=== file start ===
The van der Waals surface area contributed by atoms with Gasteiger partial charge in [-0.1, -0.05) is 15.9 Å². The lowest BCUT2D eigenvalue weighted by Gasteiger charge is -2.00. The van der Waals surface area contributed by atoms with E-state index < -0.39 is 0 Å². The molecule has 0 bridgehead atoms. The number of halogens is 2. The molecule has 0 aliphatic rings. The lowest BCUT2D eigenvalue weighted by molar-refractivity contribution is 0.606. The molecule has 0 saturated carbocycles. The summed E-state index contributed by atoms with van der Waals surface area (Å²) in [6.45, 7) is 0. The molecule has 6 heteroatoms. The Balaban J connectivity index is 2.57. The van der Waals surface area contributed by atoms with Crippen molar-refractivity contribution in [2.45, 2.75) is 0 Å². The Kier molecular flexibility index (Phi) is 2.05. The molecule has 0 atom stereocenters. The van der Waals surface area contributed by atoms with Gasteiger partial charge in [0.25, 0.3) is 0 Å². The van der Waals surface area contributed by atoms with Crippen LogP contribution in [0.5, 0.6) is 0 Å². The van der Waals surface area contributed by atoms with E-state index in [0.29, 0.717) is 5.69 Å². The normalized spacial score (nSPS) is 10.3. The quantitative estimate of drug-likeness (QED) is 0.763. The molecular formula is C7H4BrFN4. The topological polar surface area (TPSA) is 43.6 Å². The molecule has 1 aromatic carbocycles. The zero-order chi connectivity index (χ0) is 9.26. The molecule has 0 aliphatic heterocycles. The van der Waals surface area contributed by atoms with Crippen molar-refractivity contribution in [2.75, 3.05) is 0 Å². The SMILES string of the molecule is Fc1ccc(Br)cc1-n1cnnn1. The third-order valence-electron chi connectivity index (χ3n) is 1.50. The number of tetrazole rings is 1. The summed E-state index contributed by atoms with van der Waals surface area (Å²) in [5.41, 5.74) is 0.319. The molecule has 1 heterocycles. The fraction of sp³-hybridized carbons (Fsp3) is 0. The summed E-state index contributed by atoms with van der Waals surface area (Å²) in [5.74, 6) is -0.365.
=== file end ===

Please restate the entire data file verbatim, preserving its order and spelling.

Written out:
The van der Waals surface area contributed by atoms with Gasteiger partial charge in [-0.1, -0.05) is 15.9 Å². The lowest BCUT2D eigenvalue weighted by Gasteiger charge is -2.00. The van der Waals surface area contributed by atoms with E-state index < -0.39 is 0 Å². The molecule has 0 bridgehead atoms. The number of halogens is 2. The molecule has 0 aliphatic rings. The lowest BCUT2D eigenvalue weighted by molar-refractivity contribution is 0.606. The molecule has 0 saturated carbocycles. The summed E-state index contributed by atoms with van der Waals surface area (Å²) in [6.45, 7) is 0. The molecule has 6 heteroatoms. The Balaban J connectivity index is 2.57. The van der Waals surface area contributed by atoms with Crippen molar-refractivity contribution in [2.45, 2.75) is 0 Å². The Kier molecular flexibility index (Phi) is 2.05. The molecule has 0 atom stereocenters. The van der Waals surface area contributed by atoms with Gasteiger partial charge in [0.25, 0.3) is 0 Å². The van der Waals surface area contributed by atoms with Crippen LogP contribution in [0.5, 0.6) is 0 Å². The van der Waals surface area contributed by atoms with E-state index in [0.29, 0.717) is 5.69 Å². The normalized spacial score (nSPS) is 10.3. The quantitative estimate of drug-likeness (QED) is 0.763. The molecular formula is C7H4BrFN4. The topological polar surface area (TPSA) is 43.6 Å². The molecule has 1 aromatic carbocycles. The zero-order chi connectivity index (χ0) is 9.26. The molecule has 0 aliphatic heterocycles. The van der Waals surface area contributed by atoms with Crippen molar-refractivity contribution in [2.75, 3.05) is 0 Å². The SMILES string of the molecule is Fc1ccc(Br)cc1-n1cnnn1. The third-order valence-electron chi connectivity index (χ3n) is 1.50. The number of tetrazole rings is 1. The summed E-state index contributed by atoms with van der Waals surface area (Å²) in [5.41, 5.74) is 0.319. The molecule has 1 heterocycles. The fraction of sp³-hybridized carbons (Fsp3) is 0. The summed E-state index contributed by atoms with van der Waals surface area (Å²) in [5.74, 6) is -0.365.